Connor Mills, of Balclutha School, asks :-
What is the rarest native animal in NZ?
Rod Hitchmough, a zoologist with the Department of Conservation's Biodiversity Recovery Unit in Wellington, responded.
Your question is a very good one, which many people are asking. Unfortunately we don't know enough about many of our rare types of wildlife to know for certain which is the rarest. There are several types of insects and other invertebrates which have only ever been seen once - we don't know for sure whether some of these still exist, or whether no-one has looked in the right place to find them again. For example, the snail Phrixgnathus transitans, which is found in eastern Northland is known only from one individual, despite experts having searched for it. The moth species Euxoa cerapachodes has not been seen for more than 50 years despite a number of attempts to find it.
Among the birds, which we do know a lot more about, the rarest native is the fairy tern, with perhaps 30 individuals. However, other subspecies of fairy tern occur in Australia and New Caledonia. The rarest species of bird found only in New Zealand is the kakapo, with 86 individuals known.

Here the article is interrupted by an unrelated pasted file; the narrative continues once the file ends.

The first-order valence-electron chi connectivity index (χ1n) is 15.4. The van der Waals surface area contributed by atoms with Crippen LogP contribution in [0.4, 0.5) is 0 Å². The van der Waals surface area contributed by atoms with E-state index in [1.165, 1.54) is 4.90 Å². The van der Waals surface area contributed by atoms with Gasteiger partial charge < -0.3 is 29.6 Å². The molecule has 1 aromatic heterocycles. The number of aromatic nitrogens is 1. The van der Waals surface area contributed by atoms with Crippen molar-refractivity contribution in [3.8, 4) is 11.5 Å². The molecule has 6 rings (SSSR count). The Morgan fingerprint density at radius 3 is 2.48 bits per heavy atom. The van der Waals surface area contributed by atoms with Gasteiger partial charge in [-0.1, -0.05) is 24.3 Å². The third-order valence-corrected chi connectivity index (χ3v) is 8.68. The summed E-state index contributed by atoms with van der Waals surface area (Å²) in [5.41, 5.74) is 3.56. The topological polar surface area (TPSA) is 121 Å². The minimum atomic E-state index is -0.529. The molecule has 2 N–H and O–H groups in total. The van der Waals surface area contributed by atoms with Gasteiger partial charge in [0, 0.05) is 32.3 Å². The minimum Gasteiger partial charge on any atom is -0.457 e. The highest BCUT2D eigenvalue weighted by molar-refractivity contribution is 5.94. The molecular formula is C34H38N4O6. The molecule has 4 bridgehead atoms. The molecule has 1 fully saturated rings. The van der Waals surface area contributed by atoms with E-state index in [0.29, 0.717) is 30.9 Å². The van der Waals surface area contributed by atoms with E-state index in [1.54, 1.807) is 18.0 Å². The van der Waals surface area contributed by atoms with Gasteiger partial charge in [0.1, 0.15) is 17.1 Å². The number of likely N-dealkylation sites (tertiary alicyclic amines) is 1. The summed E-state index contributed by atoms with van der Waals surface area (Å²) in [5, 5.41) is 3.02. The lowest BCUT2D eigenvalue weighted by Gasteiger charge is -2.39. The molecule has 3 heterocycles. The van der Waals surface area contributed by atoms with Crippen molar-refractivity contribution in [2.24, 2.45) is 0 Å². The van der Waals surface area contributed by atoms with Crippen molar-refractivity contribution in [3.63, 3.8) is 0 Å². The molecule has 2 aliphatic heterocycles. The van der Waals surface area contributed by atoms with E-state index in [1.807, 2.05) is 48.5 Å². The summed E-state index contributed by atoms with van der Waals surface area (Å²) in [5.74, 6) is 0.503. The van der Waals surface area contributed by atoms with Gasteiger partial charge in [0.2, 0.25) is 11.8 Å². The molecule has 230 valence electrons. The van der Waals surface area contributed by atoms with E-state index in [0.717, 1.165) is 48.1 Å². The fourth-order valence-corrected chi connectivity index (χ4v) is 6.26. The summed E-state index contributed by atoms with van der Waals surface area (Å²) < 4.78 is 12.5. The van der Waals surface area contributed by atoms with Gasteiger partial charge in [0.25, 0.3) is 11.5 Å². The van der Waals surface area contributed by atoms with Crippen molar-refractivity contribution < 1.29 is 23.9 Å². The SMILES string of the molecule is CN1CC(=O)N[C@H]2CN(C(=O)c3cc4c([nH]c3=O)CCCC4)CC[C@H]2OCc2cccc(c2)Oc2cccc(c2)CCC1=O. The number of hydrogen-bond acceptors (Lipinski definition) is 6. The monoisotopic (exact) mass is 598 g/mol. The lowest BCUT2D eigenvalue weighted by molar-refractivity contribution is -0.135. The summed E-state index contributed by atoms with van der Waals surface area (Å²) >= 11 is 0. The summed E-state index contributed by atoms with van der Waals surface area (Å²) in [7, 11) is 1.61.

The species with the lowest numbers are not necessarily those at the highest risk of extinction. Those which are more common now, but are declining very rapidly are also of great concern. The orange-fronted parakeet population was reduced by more than 90 per cent in 1999-2001 when there was a rat plague in an important part of its habitat, and the rats preyed on the birds and their eggs. Some slow-swimming, deep-water octopus species have been reduced from being very common to the verge of extinction within a couple of years of deepwater fishing boats starting to use nets in their habitat.